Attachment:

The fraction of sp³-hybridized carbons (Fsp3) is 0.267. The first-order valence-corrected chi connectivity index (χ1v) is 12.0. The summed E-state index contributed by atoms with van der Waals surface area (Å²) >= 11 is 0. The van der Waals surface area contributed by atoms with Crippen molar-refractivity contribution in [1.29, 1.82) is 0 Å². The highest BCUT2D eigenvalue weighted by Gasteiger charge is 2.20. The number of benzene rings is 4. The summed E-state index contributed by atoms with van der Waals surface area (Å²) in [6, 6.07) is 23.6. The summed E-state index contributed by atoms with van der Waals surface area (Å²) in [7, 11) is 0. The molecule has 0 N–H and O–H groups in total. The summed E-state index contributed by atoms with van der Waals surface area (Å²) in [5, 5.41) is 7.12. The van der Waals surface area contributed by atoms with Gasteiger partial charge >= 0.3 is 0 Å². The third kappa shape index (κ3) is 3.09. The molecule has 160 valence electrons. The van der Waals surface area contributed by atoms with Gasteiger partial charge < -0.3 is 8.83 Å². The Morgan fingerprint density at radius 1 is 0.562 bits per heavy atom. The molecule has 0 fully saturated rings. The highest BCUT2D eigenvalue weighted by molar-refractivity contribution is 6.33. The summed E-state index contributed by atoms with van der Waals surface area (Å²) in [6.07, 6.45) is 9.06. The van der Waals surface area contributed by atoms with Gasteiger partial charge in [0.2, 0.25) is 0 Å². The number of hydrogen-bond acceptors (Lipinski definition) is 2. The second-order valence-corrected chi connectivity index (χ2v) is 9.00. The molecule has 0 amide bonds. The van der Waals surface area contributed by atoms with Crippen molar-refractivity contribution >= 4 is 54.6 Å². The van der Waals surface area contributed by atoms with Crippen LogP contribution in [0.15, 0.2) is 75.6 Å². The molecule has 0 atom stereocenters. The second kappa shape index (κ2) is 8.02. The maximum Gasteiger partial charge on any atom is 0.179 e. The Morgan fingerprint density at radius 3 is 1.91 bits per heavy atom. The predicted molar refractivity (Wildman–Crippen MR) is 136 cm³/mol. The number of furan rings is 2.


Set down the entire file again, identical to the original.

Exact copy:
The fraction of sp³-hybridized carbons (Fsp3) is 0.267. The first-order valence-corrected chi connectivity index (χ1v) is 12.0. The summed E-state index contributed by atoms with van der Waals surface area (Å²) >= 11 is 0. The van der Waals surface area contributed by atoms with Crippen molar-refractivity contribution in [1.29, 1.82) is 0 Å². The highest BCUT2D eigenvalue weighted by Gasteiger charge is 2.20. The number of benzene rings is 4. The summed E-state index contributed by atoms with van der Waals surface area (Å²) in [6, 6.07) is 23.6. The summed E-state index contributed by atoms with van der Waals surface area (Å²) in [7, 11) is 0. The molecule has 0 N–H and O–H groups in total. The summed E-state index contributed by atoms with van der Waals surface area (Å²) in [5, 5.41) is 7.12. The van der Waals surface area contributed by atoms with Gasteiger partial charge >= 0.3 is 0 Å². The third kappa shape index (κ3) is 3.09. The molecule has 160 valence electrons. The van der Waals surface area contributed by atoms with Gasteiger partial charge < -0.3 is 8.83 Å². The Morgan fingerprint density at radius 1 is 0.562 bits per heavy atom. The molecule has 0 fully saturated rings. The highest BCUT2D eigenvalue weighted by molar-refractivity contribution is 6.33. The summed E-state index contributed by atoms with van der Waals surface area (Å²) in [6.07, 6.45) is 9.06. The van der Waals surface area contributed by atoms with Gasteiger partial charge in [0.2, 0.25) is 0 Å². The number of hydrogen-bond acceptors (Lipinski definition) is 2. The second-order valence-corrected chi connectivity index (χ2v) is 9.00. The molecule has 0 amide bonds. The van der Waals surface area contributed by atoms with Crippen molar-refractivity contribution >= 4 is 54.6 Å². The van der Waals surface area contributed by atoms with Crippen LogP contribution in [0.15, 0.2) is 75.6 Å². The molecule has 0 atom stereocenters. The second kappa shape index (κ2) is 8.02. The maximum Gasteiger partial charge on any atom is 0.179 e. The Morgan fingerprint density at radius 3 is 1.91 bits per heavy atom. The predicted molar refractivity (Wildman–Crippen MR) is 136 cm³/mol. The number of furan rings is 2.